I see the beginnings of it, the rumblings of it. We are still, collectively, in the “great revealing” phase, I think, where the darkness of American Christianity’s empire business is being unveiled. But in the midst of that revealing, followers of Jesus across movements and denominations are seeing this moment as a time to reflect, repent, reform and resist — rather than hunker down, hide and protect the status quo. In some ways, we are all caught up in a tide that will, as with all reformation times, expose the egregious harm and un-health in the church and bring about change. Apocalypses cannot be controlled. A necessary ending is coming.

The growing number of religiously unaffiliated — the “nones” or “dones” — has garnered a lot of press in recent days. Does this surge bother you?

The statistics themselves sadden me, but they don’t alarm me. While the nones and dones are different groups with different reasons for avoiding organized religion, God is present with them and gracious towards them right where they are. The nones and dones are telling us something that we desperately need to hear.

The church’s response ought not be to anxiously devise new strategies for “getting them back” to recoup the losses and meet institutional benchmarks. Nor should the church’s response be to dismiss them as unsaved, unregenerate, nominal knuckleheads and continue on with business as usual (what I call the “status quo illusion”). Instead, we must listen, reflect and lean into reform.

Zach Hoag is the author of “The Light Is Winning”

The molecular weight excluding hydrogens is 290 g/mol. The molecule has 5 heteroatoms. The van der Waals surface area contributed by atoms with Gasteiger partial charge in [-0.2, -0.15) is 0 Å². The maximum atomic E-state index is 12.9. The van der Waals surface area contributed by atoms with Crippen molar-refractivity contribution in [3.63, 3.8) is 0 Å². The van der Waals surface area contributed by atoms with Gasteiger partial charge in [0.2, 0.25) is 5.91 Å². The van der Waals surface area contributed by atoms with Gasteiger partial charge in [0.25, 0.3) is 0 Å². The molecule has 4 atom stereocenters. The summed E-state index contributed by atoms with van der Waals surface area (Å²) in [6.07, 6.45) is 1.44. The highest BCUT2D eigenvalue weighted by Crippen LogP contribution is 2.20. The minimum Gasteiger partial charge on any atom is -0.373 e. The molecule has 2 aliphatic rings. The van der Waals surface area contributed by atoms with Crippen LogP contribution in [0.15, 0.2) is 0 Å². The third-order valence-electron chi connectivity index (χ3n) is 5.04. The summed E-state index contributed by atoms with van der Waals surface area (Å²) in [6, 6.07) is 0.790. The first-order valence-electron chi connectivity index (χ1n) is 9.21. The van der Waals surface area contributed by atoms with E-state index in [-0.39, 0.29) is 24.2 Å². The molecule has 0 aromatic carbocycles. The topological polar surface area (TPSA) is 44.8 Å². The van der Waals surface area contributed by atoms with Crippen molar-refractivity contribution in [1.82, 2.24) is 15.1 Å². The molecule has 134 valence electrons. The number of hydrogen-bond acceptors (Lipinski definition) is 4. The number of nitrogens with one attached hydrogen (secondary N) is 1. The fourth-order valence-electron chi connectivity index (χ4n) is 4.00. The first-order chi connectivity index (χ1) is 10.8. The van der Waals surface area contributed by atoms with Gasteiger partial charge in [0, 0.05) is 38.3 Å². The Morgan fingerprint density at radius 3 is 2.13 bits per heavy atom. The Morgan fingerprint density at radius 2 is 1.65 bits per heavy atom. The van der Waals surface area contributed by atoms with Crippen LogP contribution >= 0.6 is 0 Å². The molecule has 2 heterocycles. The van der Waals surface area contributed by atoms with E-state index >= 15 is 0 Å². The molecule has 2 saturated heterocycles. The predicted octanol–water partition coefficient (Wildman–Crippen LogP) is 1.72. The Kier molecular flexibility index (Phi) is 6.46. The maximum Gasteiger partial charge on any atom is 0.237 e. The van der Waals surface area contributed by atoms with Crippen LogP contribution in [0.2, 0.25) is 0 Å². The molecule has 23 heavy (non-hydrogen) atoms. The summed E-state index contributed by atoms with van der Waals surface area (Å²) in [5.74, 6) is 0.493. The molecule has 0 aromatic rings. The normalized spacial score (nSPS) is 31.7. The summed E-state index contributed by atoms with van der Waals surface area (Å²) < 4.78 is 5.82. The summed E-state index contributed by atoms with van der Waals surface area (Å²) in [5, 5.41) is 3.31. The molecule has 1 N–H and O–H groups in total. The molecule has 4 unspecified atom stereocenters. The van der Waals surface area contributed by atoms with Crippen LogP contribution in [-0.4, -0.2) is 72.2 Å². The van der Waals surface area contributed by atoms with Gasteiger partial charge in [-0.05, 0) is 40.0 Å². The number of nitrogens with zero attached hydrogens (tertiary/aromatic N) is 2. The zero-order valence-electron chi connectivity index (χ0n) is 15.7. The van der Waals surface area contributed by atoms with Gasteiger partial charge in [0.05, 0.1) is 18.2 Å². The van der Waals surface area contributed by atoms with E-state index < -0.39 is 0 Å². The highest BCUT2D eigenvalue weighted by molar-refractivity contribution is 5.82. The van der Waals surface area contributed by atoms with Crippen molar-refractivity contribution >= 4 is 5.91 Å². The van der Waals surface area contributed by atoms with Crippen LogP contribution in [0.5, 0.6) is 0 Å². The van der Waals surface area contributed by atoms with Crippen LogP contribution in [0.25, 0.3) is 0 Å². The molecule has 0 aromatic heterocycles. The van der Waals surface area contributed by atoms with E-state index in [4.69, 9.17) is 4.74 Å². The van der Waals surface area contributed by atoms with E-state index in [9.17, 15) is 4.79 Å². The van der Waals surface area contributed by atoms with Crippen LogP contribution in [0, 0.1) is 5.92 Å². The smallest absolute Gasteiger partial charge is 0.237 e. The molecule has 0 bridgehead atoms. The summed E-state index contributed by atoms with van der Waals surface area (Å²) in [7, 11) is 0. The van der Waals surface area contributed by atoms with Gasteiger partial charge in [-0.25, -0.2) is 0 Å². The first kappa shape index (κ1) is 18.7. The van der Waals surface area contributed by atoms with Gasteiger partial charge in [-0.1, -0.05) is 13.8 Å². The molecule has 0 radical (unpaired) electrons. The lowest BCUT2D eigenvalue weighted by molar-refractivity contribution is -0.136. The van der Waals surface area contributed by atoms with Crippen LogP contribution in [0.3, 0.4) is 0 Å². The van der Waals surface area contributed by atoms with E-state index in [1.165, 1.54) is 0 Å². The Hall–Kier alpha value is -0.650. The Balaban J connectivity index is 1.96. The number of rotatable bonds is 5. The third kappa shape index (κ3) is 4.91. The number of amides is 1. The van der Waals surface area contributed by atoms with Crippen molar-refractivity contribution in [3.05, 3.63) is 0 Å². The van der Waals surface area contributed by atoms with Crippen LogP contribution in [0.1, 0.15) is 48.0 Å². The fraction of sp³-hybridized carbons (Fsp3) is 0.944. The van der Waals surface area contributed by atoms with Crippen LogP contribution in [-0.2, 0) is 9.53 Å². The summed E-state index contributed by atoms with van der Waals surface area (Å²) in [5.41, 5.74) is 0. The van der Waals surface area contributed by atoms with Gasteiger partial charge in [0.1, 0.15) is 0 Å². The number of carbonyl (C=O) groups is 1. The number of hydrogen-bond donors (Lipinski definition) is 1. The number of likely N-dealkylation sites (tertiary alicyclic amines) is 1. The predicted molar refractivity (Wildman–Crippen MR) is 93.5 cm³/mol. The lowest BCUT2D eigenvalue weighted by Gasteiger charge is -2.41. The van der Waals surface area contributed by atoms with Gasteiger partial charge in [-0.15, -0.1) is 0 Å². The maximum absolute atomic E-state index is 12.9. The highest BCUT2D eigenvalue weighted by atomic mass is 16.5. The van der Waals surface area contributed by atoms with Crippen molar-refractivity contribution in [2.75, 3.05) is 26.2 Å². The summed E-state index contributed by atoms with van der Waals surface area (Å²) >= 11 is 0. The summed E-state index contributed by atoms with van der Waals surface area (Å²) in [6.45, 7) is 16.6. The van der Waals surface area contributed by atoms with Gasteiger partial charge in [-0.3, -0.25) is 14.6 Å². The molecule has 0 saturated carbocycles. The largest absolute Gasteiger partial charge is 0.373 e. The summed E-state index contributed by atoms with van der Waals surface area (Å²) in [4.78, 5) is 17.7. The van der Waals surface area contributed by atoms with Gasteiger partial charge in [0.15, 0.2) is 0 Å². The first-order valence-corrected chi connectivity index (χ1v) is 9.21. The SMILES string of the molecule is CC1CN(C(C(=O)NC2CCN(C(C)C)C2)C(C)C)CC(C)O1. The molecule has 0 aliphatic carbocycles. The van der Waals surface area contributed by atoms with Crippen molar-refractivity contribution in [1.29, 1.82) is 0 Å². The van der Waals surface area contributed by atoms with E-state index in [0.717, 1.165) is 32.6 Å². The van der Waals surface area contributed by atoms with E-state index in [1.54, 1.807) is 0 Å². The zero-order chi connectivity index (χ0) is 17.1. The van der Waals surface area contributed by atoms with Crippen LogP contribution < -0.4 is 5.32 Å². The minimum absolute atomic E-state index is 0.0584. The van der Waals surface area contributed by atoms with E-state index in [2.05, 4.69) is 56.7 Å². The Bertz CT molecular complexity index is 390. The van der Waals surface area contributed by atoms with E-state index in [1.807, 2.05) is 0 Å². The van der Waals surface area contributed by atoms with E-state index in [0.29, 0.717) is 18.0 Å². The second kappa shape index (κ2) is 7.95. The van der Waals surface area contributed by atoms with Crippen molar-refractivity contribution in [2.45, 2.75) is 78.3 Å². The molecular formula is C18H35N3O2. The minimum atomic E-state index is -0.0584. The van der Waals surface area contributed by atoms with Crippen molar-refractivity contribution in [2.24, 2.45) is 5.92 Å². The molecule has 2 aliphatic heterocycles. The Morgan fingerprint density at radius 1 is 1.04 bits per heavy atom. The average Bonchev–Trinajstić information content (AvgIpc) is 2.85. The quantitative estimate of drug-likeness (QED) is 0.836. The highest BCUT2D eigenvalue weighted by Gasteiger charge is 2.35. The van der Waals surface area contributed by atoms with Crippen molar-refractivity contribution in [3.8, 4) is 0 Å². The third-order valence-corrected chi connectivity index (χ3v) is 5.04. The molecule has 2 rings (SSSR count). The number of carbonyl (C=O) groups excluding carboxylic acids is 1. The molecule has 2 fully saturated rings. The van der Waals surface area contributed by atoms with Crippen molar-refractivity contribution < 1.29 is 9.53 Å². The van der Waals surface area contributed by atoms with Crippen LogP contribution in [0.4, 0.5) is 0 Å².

How do you encourage the nones and dones to move forward into faith?

Don’t rush the process, and resist feeling that God is absent or distant or disapproving. God is present with them, right where they are. And, I would add this plea: Don’t give up, and don’t stop. This deconstruction need not be demolition, need not bring an absolute end to your faith. It just might be ushering you in to a brand new spiritual beginning and genuine religious flourishing.

The age of Trump has sparked great divisions among Christians. Those who are for or against often malign the other group. How can we pursue peace and unity in such a moment?

This is really hard. Especially because we desperately need a prophetic witness against the egregious abuses of American empire in these times. And prophets tend to not make friends with empire. They often become the empire’s worst enemies.

Where I see the need for peacemaking is at the small-scale interpersonal level. Recently, I was on a radio show with a conservative, Trump-supporting host, and we were still able to find areas of common ground in our conversation. This made discussing differences possible in the tension of newfound relationship. But there is a point where following Jesus brings “a sword” and not peace. Ironically, it’s at the point where we must emphatically object to the oppressions of empire. That’s when we may find ourselves at odds even with members of our own households, just as Jesus warned.

If Jesus were physically present in America right now, what do you think he would say about our political climate? Would he be optimistic, in your opinion?

He would not be blindly optimistic. No, he would resist the powers that be. He would protest the empire business in the American church. He would drag everything into the light, because Jesus is the light. He would invite all of us to place our hope in another kingdom entirely, and to participate in realizing that kingdom on earth as it is in heaven. He would dare us to believe, despite the darkness, that the light is winning — and then tell us to get to work.

This story is available for republication.

About the author

Jonathan Merritt

Jonathan Merritt is senior columnist for Religion News Service and a contributing writer for The Atlantic. He has published more than 2500 articles in outlets like USA Today, The Week, Buzzfeed and National Journal. Jonathan is author of "Jesus is Better Than You Imagined" and "A Faith of Our Own: Following Jesus Beyond the Culture Wars." He resides in Brooklyn, NY.